Strategies for reducing outdoor-indoor noise

Figure 2: Differences between sound transmission class (STC) and outdoor-indoor transmission class (OITC) for common unitized fenestration products. Images courtesy FGIA
Figure 2: Differences between sound transmission class (STC) and outdoor-indoor transmission class (OITC) for common unitized fenestration products.
Images courtesy FGIA

Laboratory testing

A reliable methodology must be employed to obtain uniform and comparable measurements that enable evaluation of different products in a fair and consistent manner. To accomplish this, the Fenestration and Glazing Industry Alliance (FGIA) recently updated its document, American Architectural Manufacturers Association (AAMA) 1801, Voluntary Specification for the Acoustical Rating of Windows, Doors, and Glazed Wall Sections, which describes STL measurement procedures.

AAMA 1801 prescribes the use of STL test data obtained per ASTM International E1425-14, Standard Practice for Determining the Acoustical Performance of Exterior Windows and Doors. This information is then used to calculate STC and OITC ratings.

Products are evaluated in accordance with a sound spectrum that has been shown to correlate well with the spectra from three typical transportation sources (aircraft, highway traffic, and railroads). This rating system uses OITC classification numbers.

As specified in ASTM E1425, the test specimen is installed into a test opening of a filler wall that has a significantly higher sound transmission loss (at least 10 dB at every test frequency) than the specimen that was being tested.

The gap between the test opening and specimen, which allows for some adjustment if the product is slightly out of square, may not exceed 10 mm (393 mils). However, the perimeter of the test specimen may not be in contact with the test opening. A closed-cell foam isolator pad is placed on the bottom of the test opening to support the test specimen and isolate it from the test opening, and up to a 9.5-mm (3/8-in.) gap is required at the top and sides. The specimen is sealed in place with a dense mastic-type sealant, such as a duct seal compound, at the exterior and interior of the top, bottom, and sides, but not covering more than 6 to 12 mm (1/4 to 1/2 in.) of the test specimen frame so that additional damping is not applied. Weep holes or slots are not covered and a minimal number of shims should be used to adjust the test specimen in the opening.

Figure 3: Curtain wall flanking paths.
Figure 3: Curtain wall flanking paths.

The average temperature in both rooms of the test area during all acoustical measurements is maintained within the range of 22, ±5 C (71.6, ±9 F). For laminated glass or other temperature-sensitive materials, the average temperature in both rooms and the average surface temperature of the specimen should both be kept within the range of 22, ±2 C (71.6, ±3.6 F). These temperature conditions will minimize thermal effects on the measured STL and ensure better reproducibility among laboratories.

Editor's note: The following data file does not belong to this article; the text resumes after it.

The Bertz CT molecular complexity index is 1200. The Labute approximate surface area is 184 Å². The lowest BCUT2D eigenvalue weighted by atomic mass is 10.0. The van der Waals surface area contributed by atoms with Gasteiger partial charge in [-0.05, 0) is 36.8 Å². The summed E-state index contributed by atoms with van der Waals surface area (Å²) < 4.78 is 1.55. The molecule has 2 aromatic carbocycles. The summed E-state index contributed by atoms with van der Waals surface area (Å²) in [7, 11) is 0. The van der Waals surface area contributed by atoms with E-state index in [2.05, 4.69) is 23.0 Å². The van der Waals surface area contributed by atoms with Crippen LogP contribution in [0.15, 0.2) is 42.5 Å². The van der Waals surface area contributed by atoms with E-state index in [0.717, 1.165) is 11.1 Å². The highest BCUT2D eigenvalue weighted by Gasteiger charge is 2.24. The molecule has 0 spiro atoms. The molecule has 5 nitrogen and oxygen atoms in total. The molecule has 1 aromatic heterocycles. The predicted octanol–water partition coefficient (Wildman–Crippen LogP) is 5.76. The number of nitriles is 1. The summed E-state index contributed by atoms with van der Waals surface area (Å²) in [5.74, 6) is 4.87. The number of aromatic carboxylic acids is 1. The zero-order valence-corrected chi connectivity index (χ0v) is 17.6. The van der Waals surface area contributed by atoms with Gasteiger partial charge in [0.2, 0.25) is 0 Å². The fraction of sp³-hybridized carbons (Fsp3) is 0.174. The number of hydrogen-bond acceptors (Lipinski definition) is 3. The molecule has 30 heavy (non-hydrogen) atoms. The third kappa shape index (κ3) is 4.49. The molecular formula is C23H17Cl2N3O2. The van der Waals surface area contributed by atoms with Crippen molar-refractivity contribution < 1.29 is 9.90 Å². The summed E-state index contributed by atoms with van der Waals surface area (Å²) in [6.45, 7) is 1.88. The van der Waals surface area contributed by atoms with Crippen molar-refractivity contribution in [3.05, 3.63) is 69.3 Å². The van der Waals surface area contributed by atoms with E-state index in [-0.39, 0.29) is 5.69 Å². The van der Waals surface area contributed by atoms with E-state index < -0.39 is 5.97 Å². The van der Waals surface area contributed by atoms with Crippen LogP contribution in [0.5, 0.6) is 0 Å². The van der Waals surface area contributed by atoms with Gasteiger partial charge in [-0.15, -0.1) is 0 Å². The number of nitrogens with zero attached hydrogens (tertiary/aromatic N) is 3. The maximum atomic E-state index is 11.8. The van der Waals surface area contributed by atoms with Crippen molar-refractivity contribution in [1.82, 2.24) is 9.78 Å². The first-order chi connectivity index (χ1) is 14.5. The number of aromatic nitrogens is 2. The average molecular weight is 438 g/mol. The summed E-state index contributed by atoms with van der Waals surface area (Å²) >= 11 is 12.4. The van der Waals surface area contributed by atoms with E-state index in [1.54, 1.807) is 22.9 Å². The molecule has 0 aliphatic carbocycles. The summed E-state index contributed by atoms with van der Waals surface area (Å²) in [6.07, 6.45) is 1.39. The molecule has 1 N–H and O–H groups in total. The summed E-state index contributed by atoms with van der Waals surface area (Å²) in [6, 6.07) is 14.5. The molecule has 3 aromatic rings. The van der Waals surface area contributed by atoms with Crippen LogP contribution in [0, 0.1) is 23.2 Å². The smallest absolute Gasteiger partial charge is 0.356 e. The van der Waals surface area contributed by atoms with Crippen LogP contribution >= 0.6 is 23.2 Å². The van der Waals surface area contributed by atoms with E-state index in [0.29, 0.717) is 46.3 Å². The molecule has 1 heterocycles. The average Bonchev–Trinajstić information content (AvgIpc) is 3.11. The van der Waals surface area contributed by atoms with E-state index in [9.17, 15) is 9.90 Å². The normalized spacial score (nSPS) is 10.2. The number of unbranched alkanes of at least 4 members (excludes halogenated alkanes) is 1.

Finally, products are classified and rated based on their acoustical performance in accordance with ASTM E1332 (OITC). Additionally, products are rated based on their acoustical performance in accordance with ASTM E413 (STC).

A guide specification to ensure the appropriate acoustical testing is provided in AAMA Curtain Wall Manual (CWM), an FGIA document:

5.2.3.7 Sound Transmission Perform acoustical tests in accordance with ASTM E90 and ASTM E1425 on the glass type(s) specified in Section 08 80 00 Glazing, rigidly supported in aluminum framing of the same product family. “Glass-only” test results shall not be acceptable.

5.2.3.7.1 Products shall be classified based on their acoustical performance in accordance with ASTM E413 (STC) and ASTM E1332 (OITC). Products shall be rated using OITC classification data.

5.2.3.7.1.1 Outdoor-Indoor Transmission Class (OITC) shall not be less than [25].

Preventing exterior noise from degrading an otherwise quality interior environment requires detailed project specifications, a thorough understanding of the acoustic performance of different combinations of glazing and framing, and reliable test results or certification. Acoustically rated fenestration products are available in many different styles, framing materials, and operating systems, and proper application of AAMA and ASTM standards will help in developing successful design solutions.

Referenced documents including AAMA 1801, AAMA CWM, and AAMA TIR-A1 can be purchased in FGIA’s online store.

Steven Saffell oversees the standards, product certification, and codes and regulatory affairs aspects of the Fenestration and Glazing Industry Alliance (FGIA). His background is a tapestry of architectural firm work, modular design, as well as residential and commercial fenestration experience. He also spent three years teaching as an adjunct professor. He is experienced in managing technical teams, including employee development, operational strategy, and financial management. He can be reached at ssaffell@FGIAonline.org.

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